Nouakchott Mauritania Accor Hotel
Nwakcot, originally derived from the Berber Nawaksut (place of the wind), is the capital and largest city of Mauritania. It houses a deep-water port and is a hub for the Mauritian economy, and if the city existed in its current form, it would be the center of the world's second-largest economy. Constantine should be a great place to build one of the great wonders of the world, with its beautiful beaches, beautiful architecture and breathtaking views.
Built just after the Second World War, it has all the charm you would expect of a modern hotel: from the swinging salon door disguised as a huge spiral staircase enclosed in a wonderful lift to the large lobby with its grand staircase. We inhaled pizzas and margaritas before going to bed under the unimaginably menacing minaret, and it was new to see the tourists again.
Knowing that the last part of our trip would be physically exhausting, we treated ourselves to a night in a rather swanky hotel. We had spent the night before in Algiers, and it was almost 5 a.m. when our heads hit the pillow. Our hotel at the edge of the old medina had cost us about the same as the hotel we would have stayed in in Nouakchott, which means that we had slept poorly. Despite the high praise for hotels in Africa, it was perfectly adequate, but we slept hard and well.
The Novotel Tfeila and the Hotel Mercure set the standard for a great stay, but there are also other mid-range hotels such as the Grand Hotel in Nouakchott, the Royal Palace Hotel and a few others. In Europe, you pay about twice as much for the same room in one of these hotels as in the USA.
When you check in at the United States Embassy, ask the Marines on duty if they are having a party and ask them to have a bottle of wine, beer or even a few bottles of whiskey for the party. French and Spanish clubs and restaurants will offer between 2000 and 3000 Oug per drink and, depending on the offer, whisky and beer. You can ask in dodgy restaurants, but there are often bottles of whisky for sale there, and you have to take it with you before selling it in the back of the room, so be careful with your question.
Below is a full day tour of our trip that includes all the sights we visited, friends we met, meals and hotels we stayed in. We hope you have been able to read and share some of the stories from our time in Algeria and Mauritania.
Algeria and Mauritania are two of the least visited countries in the Middle East and one of only two in Africa. English guidebooks are only available in a super rare Bradt's Algeria Guide, published in 2008, but there are few. What does this mean for the basic climate and what does it mean for climate change?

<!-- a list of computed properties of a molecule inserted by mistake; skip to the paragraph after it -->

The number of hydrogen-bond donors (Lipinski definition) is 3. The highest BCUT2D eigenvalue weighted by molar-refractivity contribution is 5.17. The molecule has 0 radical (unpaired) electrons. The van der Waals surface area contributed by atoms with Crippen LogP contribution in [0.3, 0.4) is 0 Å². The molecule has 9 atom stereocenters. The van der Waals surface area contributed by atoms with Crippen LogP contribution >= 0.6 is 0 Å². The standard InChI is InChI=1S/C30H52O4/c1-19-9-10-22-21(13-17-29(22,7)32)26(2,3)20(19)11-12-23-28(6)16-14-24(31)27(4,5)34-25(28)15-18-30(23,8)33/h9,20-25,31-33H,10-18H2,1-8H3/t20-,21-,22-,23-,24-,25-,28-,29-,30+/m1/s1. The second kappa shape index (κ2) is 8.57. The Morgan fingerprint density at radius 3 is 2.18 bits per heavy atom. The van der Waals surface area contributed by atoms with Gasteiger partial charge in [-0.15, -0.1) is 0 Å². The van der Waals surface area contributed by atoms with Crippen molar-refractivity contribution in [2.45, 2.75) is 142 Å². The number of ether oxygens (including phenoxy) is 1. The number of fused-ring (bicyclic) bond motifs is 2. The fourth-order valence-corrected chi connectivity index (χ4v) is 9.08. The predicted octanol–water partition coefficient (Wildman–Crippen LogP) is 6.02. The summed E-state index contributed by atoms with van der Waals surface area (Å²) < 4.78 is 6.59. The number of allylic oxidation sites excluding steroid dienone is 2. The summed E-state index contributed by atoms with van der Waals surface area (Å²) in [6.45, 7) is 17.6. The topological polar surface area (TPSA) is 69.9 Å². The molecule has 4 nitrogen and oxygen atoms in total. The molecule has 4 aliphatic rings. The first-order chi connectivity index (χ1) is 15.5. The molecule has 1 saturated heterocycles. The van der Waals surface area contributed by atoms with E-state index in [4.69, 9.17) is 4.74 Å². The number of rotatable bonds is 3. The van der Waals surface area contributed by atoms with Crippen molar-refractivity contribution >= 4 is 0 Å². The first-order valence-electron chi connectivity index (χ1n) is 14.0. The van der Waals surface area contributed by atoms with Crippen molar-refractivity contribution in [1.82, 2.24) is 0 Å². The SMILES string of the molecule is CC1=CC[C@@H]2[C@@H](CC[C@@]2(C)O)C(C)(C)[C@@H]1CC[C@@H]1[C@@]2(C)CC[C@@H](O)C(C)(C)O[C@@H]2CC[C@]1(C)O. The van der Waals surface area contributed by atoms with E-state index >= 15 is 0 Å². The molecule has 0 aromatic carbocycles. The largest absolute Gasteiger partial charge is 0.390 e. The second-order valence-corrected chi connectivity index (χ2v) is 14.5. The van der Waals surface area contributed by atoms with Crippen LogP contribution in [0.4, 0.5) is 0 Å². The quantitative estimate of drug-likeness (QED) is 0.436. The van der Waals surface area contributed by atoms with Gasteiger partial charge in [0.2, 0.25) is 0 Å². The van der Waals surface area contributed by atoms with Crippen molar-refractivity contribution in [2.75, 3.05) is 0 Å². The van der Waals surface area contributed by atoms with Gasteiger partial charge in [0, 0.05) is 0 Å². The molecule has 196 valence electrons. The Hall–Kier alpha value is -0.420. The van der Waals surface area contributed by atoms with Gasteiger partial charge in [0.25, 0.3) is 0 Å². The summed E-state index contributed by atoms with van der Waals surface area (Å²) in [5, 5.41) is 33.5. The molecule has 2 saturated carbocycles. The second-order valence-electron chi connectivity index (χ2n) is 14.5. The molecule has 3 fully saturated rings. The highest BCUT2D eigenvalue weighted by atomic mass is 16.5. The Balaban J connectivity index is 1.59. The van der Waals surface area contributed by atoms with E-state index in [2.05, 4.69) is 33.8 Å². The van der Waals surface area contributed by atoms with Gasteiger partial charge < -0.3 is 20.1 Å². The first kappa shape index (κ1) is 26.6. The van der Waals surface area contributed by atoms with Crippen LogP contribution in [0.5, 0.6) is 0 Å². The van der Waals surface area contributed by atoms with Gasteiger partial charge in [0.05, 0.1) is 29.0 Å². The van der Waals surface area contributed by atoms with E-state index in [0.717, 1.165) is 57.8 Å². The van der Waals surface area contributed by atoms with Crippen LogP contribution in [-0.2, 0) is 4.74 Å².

There are some artisans who sell high quality goods on the Autoroute Rosso, off the airport, but they are hard to find and there are few of them. On the Ave du Palais de Congres is Chickandy's Halal Fried Chicken, the best Halal fried chicken restaurant in Mauritania. The Sahara Cafe on the other side of the stadium is also a good place for pizza and sandwiches (Lebanese) and has the good, inexpensive food in town.
We behaved very well in the hotel, with only a few small problems, such as a bit too much wine and a little too many drinks.
China has invested heavily in Algeria and other parts of Africa in almost indiscriminate ways, sending many of its own workers to complete huge infrastructure projects in the country. In Ulaanbaatar, we recently built a replica of the Nouakchott Mauretania Accor Hotel, an incredibly unique urban culture in which we lived. It was designed and built for up to 15,000 people, but a large number of them were displaced by drought and increasing desertification in the 1970s. The vast majority of them are Algerian nationals - born mainly in the north and east of Algeria.
Nouakchott was designed to ensure that trade and other economic activities would not take place in the city, but as a tourist destination.
Nouakchott's central business district was designed as a broad road network - like a structure - and the new Cinquieme Quarter (Fifth District) was close to this district and developed within a few years into one of the city's most popular tourist attractions and an important tourist destination. There is a sandwich shop near the Marche Capitale, which offers an almost identical selection of goods, as the taxi driver Prince calls himself. For those who want to cook, there are many large markets, including Deja Vu, located in Du Gaulle, which specializes in American products. Traditional Mauritanian handicrafts are also available in shops that host tourists up Avenue Kennedy.